Women undergoing sensitive fertility treatments in Dublin's Rotunda Hospital will be put at risk from the vibrations generated by the Metro North railway, it has emerged.
Metro North is the light railway system planned for Dublin and it will run from St Stephen's Green to Dublin airport.
The hospital sought planning permission to build a new fertility unit before work on the nearby metro site is scheduled to start early next year. Fears about the impact which the intensive construction work would have on women in the clinic prompted a bid by the hospital's board to fast-track the building of a new unit further away.
The Rotunda Hospital's fertility clinic, the Human Assisted Reproduction Ireland (HARI) unit, has overseen the birth of 4,000 babies since it opened under Dr Robert Harrison in the late 1980s.
The hospital's board of governors were so concerned that they used the new fast-track mechanism to make a planning application directly to An Bord Pleanala.
The application said it needed to build the new unit ahead of the start-up of the metro construction in early 2012. They utilised the "strategic infrastructure status" to go directly to An Bord Pleanala but they have now been told that their application does not qualify.
The hospital argued its HARI clinic would be affected by the disruption from the metro construction and the vibrations it would generate would "inhibit key vibration-sensitive procedures" being carried out there.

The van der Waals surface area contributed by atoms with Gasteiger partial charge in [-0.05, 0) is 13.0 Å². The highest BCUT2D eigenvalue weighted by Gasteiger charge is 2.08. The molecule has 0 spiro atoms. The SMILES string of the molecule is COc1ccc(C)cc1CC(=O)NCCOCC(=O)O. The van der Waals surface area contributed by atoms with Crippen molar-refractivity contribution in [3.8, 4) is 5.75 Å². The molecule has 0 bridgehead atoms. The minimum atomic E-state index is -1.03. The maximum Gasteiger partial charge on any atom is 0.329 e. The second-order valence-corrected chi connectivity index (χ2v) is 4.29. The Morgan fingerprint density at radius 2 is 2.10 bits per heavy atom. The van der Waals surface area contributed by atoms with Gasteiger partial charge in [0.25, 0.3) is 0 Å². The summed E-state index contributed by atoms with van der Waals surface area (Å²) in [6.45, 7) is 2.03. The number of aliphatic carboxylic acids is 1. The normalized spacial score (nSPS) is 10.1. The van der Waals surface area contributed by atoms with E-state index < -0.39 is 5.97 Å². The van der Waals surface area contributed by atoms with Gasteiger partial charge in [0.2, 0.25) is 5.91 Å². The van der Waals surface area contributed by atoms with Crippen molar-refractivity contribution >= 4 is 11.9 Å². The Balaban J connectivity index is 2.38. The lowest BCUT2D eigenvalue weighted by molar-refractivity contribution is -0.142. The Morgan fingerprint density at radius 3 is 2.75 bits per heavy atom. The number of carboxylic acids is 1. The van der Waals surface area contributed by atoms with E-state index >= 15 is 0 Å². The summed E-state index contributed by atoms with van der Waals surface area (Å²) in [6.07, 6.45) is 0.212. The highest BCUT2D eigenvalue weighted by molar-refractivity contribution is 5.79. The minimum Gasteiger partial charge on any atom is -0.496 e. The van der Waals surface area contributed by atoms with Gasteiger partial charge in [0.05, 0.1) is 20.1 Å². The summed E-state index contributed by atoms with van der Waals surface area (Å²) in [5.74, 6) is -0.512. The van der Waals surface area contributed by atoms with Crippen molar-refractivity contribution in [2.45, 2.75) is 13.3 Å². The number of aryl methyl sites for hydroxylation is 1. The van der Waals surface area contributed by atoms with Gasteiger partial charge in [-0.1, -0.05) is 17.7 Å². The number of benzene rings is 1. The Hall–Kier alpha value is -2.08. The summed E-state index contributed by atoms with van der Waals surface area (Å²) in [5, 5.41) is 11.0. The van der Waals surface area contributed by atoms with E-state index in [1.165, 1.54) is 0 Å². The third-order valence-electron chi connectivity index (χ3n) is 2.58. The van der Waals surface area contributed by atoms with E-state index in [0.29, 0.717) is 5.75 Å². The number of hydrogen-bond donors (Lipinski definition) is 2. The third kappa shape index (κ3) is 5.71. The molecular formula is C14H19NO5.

It needs to re-locate the existing facility in advance of the railway construction works and build a new unit which would include an operating theatre, procedure rooms, recovery areas, laboratory, consultation and examination rooms.
An Bord Pleanala decided, however, that the facility was not a strategic infrastructure and directed that its board make a planning application in the normal manner.
During previous oral hearings into the Metro North plan, An Bord Pleanala said the hospital had justifiable concerns about the potential impact of the development on the HARI unit, private and semi-private clinics, the neonatal unit, and other services within the hospital complex.
It was acknowledged that, if things were to proceed as proposed, this would require the hospital to relocate a wide range of services within the hospital grounds.
The ground-borne noise level would be high impact if tunnelling took place at night and medium impact at other times.
Also, vibrations would be strongest at night and low impact by day. Ground-borne noise would have a high impact in the nearby Gate Theatre during performances too.
Health & Living